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EACEA National Policies Platform:Eurydice
Secondary and Post-Secondary Non-Tertiary Education


6.Secondary and Post-Secondary Non-Tertiary Education

Last update: 27 November 2023

Secondary and Post-Secondary Non-Tertiary Education

Secondary Education

The Education Act, 1998 provides a statutory basis for the whole education system. The Department of Education and Skills has the statutory responsibility to implement the Education Act, including the funding of recognised schools and accountability for such funding. The Act recognises the autonomy of each school, under its patron, and sets out the main responsibilities and rights of the patron, the board of management and the principal, subject to regulations made by the Minister. 

The post-primary education sector comprises secondary, vocational, community and comprehensive schools. Secondary schools are state-established, owned by a Trustee/Patron and managed by a Board of Management (BOM). Trustees/Patrons of voluntary secondary schools include:

  • Bishops;

  • Religious Orders;

  • Boards of Governors;

  • Education Trust Companies; and

  • Private individuals.

The Trustee/Patron is responsible for ensuring the running of the school and have a moral as well as legal responsibility to maintain schools in accordance with a specific ethos or characteristic spirit.

Vocational schools are also state-established but are administered by Education and Training Boards (ETBs), whilst Community and Comprehensive schools are managed by Boards of Management of differing compositions.

There are a number of fee-paying State secondary schools. Fee-paying schools do not receive any state grants towards their running costs, as they charge student fees. The State pays the salaries of all teachers working in recognised State schools. Fees are set each year by the board of management of the school, subject to approval by the governing body. There are 52 such schools recognised by the Department of Education and Skills for the 2018/2019 academic year.

Post-primary education consists of a three-year Junior Cycle (lower secondary), followed by a two or three year Senior Cycle (upper secondary), depending on whether the optional Transition Year (TY) is taken.

Students usually begin the Junior Cycle at age 12. The Junior Certificate examination is taken after three years. The main objective of the Junior Cycle is for students to complete a broad and balanced curriculum, and to develop the knowledge and skills that will enable them to proceed to Senior Cycle education. A new Framework for Junior Cycle, published in 2015, continues to make significant changes to the Junior Cycle curriculum.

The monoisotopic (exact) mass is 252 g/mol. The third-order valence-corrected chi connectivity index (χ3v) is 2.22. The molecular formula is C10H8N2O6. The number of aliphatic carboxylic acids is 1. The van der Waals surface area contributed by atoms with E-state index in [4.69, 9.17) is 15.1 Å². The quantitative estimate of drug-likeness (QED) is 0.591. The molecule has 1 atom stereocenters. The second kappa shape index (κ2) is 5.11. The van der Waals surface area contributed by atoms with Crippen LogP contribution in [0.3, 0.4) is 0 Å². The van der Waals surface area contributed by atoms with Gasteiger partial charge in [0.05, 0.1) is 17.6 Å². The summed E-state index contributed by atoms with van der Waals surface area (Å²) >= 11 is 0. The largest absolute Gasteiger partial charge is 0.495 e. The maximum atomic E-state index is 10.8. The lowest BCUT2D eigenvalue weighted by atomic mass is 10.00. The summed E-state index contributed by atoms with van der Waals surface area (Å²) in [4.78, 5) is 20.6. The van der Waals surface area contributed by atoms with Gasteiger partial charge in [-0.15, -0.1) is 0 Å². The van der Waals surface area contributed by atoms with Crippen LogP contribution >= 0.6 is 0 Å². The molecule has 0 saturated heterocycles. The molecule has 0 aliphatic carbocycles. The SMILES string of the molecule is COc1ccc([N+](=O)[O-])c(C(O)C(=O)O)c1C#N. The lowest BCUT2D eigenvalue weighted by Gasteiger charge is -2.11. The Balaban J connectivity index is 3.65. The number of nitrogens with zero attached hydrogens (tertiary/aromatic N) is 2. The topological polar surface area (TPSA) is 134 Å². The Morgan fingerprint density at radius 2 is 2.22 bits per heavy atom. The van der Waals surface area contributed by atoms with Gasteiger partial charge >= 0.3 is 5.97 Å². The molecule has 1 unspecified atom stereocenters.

The Senior Cycle caters for students in the 15 to 18 year age group. It includes an optional Transition Year (TY), which follows immediately after the Junior Cycle. TY provides an opportunity for students to experience a wide range of educational inputs, including work experience, over the course of a year that is free from formal examinations.

During the final two years of Senior Cycle students take one of three programmes, each leading to a State Examination: the traditional Leaving Certificate, the Leaving Certificate Vocational Programme (LCVP) or the Leaving Certificate Applied (LCA).

The Leaving Certificate

The traditional Leaving Certificate examination is the terminal examination of post-primary education and is taken when students are typically 17 or 18 years of age. Syllabuses are available in more than 30 subjects and students are required to take at least five subjects, one of which must be Irish.

The Leaving Certificate Vocational Programme

The Leaving Certificate Vocational Programme (LCVP) is similar to the traditional Leaving Certificate Programme, with a concentration on technical subjects and some additional modules which have a vocational focus.

The Leaving Certificate Applied Programme

The Leaving Certificate Applied (LCA) Programme is a self-contained two-year course. It is a person-centred course involving a cross-curricular approach rather than a subject based structure.

Post-Secondary Non-Tertiary Education

In Ireland, Further Education covers education and training which occurs after second level schooling, but which is not part of the third level system. There are number of providers of Further and Adult Education and Training, and a variety of schools, organisations and institutions are involved in the delivery of continuing education and training for young school leavers and adults.

The provision of post-secondary school vocational education and training (VET) expanded rapidly in the 1980s with the availability of European Social Funds. In 2010, responsibility for VET activity was transferred from the Minister for Jobs, Enterprise and Innovation to the Minister for Education and Skills. All education and vocational training is now delivered under a single Ministry.

In 2013, the system was further streamlined with the abolition of Vocational Education Committees (VECs) under the Education and Training Boards Act. Education and Training Boards (ETBs) were established in their place. 33 VECs have been replaced by 16 ETBs. Each ETB is responsible for co-ordinating vocational training in its area.

A new Further Education Authority, Solas, was established under the same Act. Solas has responsibility for policy, co-ordination and funding of further education and training provision, working in collaboration with the ETBs.